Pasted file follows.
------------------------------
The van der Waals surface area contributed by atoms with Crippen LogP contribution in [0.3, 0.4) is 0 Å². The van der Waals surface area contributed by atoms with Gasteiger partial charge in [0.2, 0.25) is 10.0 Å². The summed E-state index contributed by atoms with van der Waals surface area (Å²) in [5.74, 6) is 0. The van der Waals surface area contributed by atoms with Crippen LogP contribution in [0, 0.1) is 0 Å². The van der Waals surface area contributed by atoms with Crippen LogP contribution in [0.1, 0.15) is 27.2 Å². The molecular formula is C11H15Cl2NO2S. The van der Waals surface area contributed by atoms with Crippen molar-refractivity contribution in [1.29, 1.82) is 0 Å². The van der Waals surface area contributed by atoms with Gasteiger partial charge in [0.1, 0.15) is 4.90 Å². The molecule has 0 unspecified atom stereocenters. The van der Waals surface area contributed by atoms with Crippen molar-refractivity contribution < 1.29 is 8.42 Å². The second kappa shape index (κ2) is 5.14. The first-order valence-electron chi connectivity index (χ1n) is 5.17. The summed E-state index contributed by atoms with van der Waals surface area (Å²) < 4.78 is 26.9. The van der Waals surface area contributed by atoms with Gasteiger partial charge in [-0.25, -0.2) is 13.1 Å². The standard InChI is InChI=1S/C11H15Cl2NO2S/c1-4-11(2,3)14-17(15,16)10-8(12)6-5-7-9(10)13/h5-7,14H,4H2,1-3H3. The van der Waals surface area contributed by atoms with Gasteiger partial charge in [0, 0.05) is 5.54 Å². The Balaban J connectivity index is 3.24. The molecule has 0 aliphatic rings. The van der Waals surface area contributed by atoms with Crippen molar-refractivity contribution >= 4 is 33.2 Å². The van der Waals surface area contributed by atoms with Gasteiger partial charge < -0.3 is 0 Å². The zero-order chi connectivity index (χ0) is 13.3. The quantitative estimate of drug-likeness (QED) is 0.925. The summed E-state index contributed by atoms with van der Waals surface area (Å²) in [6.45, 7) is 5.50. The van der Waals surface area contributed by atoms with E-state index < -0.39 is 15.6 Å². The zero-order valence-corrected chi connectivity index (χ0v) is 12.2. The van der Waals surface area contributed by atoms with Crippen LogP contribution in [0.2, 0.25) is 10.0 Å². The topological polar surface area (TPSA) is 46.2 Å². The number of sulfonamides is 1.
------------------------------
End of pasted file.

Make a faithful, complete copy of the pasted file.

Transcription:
The van der Waals surface area contributed by atoms with Crippen LogP contribution in [0.3, 0.4) is 0 Å². The van der Waals surface area contributed by atoms with Gasteiger partial charge in [0.2, 0.25) is 10.0 Å². The summed E-state index contributed by atoms with van der Waals surface area (Å²) in [5.74, 6) is 0. The van der Waals surface area contributed by atoms with Crippen LogP contribution in [0, 0.1) is 0 Å². The van der Waals surface area contributed by atoms with Crippen LogP contribution in [0.1, 0.15) is 27.2 Å². The molecular formula is C11H15Cl2NO2S. The van der Waals surface area contributed by atoms with Crippen molar-refractivity contribution in [1.29, 1.82) is 0 Å². The van der Waals surface area contributed by atoms with Gasteiger partial charge in [0.1, 0.15) is 4.90 Å². The molecule has 0 unspecified atom stereocenters. The van der Waals surface area contributed by atoms with Crippen molar-refractivity contribution < 1.29 is 8.42 Å². The second kappa shape index (κ2) is 5.14. The first-order valence-electron chi connectivity index (χ1n) is 5.17. The summed E-state index contributed by atoms with van der Waals surface area (Å²) < 4.78 is 26.9. The van der Waals surface area contributed by atoms with Gasteiger partial charge in [-0.25, -0.2) is 13.1 Å². The standard InChI is InChI=1S/C11H15Cl2NO2S/c1-4-11(2,3)14-17(15,16)10-8(12)6-5-7-9(10)13/h5-7,14H,4H2,1-3H3. The van der Waals surface area contributed by atoms with Gasteiger partial charge in [0, 0.05) is 5.54 Å². The Balaban J connectivity index is 3.24. The molecule has 0 aliphatic rings. The van der Waals surface area contributed by atoms with Crippen molar-refractivity contribution >= 4 is 33.2 Å². The van der Waals surface area contributed by atoms with Gasteiger partial charge < -0.3 is 0 Å². The zero-order chi connectivity index (χ0) is 13.3. The quantitative estimate of drug-likeness (QED) is 0.925. The summed E-state index contributed by atoms with van der Waals surface area (Å²) in [6.45, 7) is 5.50. The van der Waals surface area contributed by atoms with E-state index < -0.39 is 15.6 Å². The zero-order valence-corrected chi connectivity index (χ0v) is 12.2. The van der Waals surface area contributed by atoms with Crippen LogP contribution in [0.2, 0.25) is 10.0 Å². The topological polar surface area (TPSA) is 46.2 Å². The number of sulfonamides is 1.